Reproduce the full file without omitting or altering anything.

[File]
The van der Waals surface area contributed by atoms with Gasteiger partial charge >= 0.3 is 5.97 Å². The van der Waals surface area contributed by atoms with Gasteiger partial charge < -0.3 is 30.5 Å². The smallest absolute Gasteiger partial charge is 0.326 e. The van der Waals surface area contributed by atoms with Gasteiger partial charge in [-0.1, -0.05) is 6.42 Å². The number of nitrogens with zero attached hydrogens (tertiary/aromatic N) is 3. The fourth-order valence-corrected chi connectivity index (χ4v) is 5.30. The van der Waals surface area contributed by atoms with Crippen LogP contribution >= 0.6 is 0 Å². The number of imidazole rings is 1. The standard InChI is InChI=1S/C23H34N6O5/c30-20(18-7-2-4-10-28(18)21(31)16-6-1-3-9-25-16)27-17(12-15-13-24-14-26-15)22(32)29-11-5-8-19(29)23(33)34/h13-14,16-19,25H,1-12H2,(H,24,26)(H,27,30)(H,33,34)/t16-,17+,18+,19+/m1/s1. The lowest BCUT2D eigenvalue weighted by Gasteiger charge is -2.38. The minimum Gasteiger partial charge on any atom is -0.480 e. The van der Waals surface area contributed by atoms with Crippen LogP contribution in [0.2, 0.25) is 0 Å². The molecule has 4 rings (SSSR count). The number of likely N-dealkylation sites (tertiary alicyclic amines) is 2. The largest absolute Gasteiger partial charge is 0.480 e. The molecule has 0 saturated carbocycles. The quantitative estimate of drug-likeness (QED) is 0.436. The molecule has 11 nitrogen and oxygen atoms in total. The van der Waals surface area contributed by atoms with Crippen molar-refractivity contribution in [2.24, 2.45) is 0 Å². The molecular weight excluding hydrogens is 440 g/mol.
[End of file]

The van der Waals surface area contributed by atoms with Gasteiger partial charge >= 0.3 is 5.97 Å². The van der Waals surface area contributed by atoms with Gasteiger partial charge < -0.3 is 30.5 Å². The smallest absolute Gasteiger partial charge is 0.326 e. The van der Waals surface area contributed by atoms with Gasteiger partial charge in [-0.1, -0.05) is 6.42 Å². The number of nitrogens with zero attached hydrogens (tertiary/aromatic N) is 3. The fourth-order valence-corrected chi connectivity index (χ4v) is 5.30. The van der Waals surface area contributed by atoms with Crippen LogP contribution >= 0.6 is 0 Å². The number of imidazole rings is 1. The standard InChI is InChI=1S/C23H34N6O5/c30-20(18-7-2-4-10-28(18)21(31)16-6-1-3-9-25-16)27-17(12-15-13-24-14-26-15)22(32)29-11-5-8-19(29)23(33)34/h13-14,16-19,25H,1-12H2,(H,24,26)(H,27,30)(H,33,34)/t16-,17+,18+,19+/m1/s1. The lowest BCUT2D eigenvalue weighted by Gasteiger charge is -2.38. The minimum Gasteiger partial charge on any atom is -0.480 e. The van der Waals surface area contributed by atoms with Crippen LogP contribution in [0.2, 0.25) is 0 Å². The molecule has 4 rings (SSSR count). The number of likely N-dealkylation sites (tertiary alicyclic amines) is 2. The largest absolute Gasteiger partial charge is 0.480 e. The molecule has 0 saturated carbocycles. The quantitative estimate of drug-likeness (QED) is 0.436. The molecule has 11 nitrogen and oxygen atoms in total. The van der Waals surface area contributed by atoms with Crippen molar-refractivity contribution in [2.24, 2.45) is 0 Å². The molecular weight excluding hydrogens is 440 g/mol.